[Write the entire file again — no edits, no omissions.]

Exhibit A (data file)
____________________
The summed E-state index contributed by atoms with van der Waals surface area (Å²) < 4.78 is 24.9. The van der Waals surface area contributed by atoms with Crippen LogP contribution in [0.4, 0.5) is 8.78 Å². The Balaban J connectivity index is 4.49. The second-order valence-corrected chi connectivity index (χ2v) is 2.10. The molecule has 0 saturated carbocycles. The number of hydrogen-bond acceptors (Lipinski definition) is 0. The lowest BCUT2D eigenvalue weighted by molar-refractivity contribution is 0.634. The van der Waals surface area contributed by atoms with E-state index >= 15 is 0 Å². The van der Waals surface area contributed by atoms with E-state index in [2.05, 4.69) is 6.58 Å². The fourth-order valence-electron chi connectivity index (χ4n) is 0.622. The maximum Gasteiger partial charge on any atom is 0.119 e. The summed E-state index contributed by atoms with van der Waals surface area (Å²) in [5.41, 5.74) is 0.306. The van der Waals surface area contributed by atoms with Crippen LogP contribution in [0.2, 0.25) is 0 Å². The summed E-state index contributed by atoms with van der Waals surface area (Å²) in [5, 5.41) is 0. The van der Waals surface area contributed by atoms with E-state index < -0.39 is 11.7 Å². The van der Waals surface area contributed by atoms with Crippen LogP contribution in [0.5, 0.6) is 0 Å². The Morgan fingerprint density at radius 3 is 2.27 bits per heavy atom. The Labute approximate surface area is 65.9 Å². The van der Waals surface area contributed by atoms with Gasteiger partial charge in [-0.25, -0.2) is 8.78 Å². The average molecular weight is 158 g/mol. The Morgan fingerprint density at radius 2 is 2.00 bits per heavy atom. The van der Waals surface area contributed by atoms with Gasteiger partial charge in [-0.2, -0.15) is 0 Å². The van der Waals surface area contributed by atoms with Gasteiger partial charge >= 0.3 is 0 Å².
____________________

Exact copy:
The summed E-state index contributed by atoms with van der Waals surface area (Å²) < 4.78 is 24.9. The van der Waals surface area contributed by atoms with Crippen LogP contribution in [0.4, 0.5) is 8.78 Å². The Balaban J connectivity index is 4.49. The second-order valence-corrected chi connectivity index (χ2v) is 2.10. The molecule has 0 saturated carbocycles. The number of hydrogen-bond acceptors (Lipinski definition) is 0. The lowest BCUT2D eigenvalue weighted by molar-refractivity contribution is 0.634. The van der Waals surface area contributed by atoms with E-state index >= 15 is 0 Å². The van der Waals surface area contributed by atoms with E-state index in [2.05, 4.69) is 6.58 Å². The fourth-order valence-electron chi connectivity index (χ4n) is 0.622. The maximum Gasteiger partial charge on any atom is 0.119 e. The summed E-state index contributed by atoms with van der Waals surface area (Å²) in [5.41, 5.74) is 0.306. The van der Waals surface area contributed by atoms with Crippen LogP contribution in [0.2, 0.25) is 0 Å². The summed E-state index contributed by atoms with van der Waals surface area (Å²) in [5, 5.41) is 0. The van der Waals surface area contributed by atoms with E-state index < -0.39 is 11.7 Å². The van der Waals surface area contributed by atoms with Crippen LogP contribution in [0.5, 0.6) is 0 Å². The Morgan fingerprint density at radius 3 is 2.27 bits per heavy atom. The Labute approximate surface area is 65.9 Å². The van der Waals surface area contributed by atoms with Gasteiger partial charge in [-0.25, -0.2) is 8.78 Å². The average molecular weight is 158 g/mol. The Morgan fingerprint density at radius 2 is 2.00 bits per heavy atom. The van der Waals surface area contributed by atoms with Gasteiger partial charge in [-0.2, -0.15) is 0 Å². The van der Waals surface area contributed by atoms with Gasteiger partial charge >= 0.3 is 0 Å².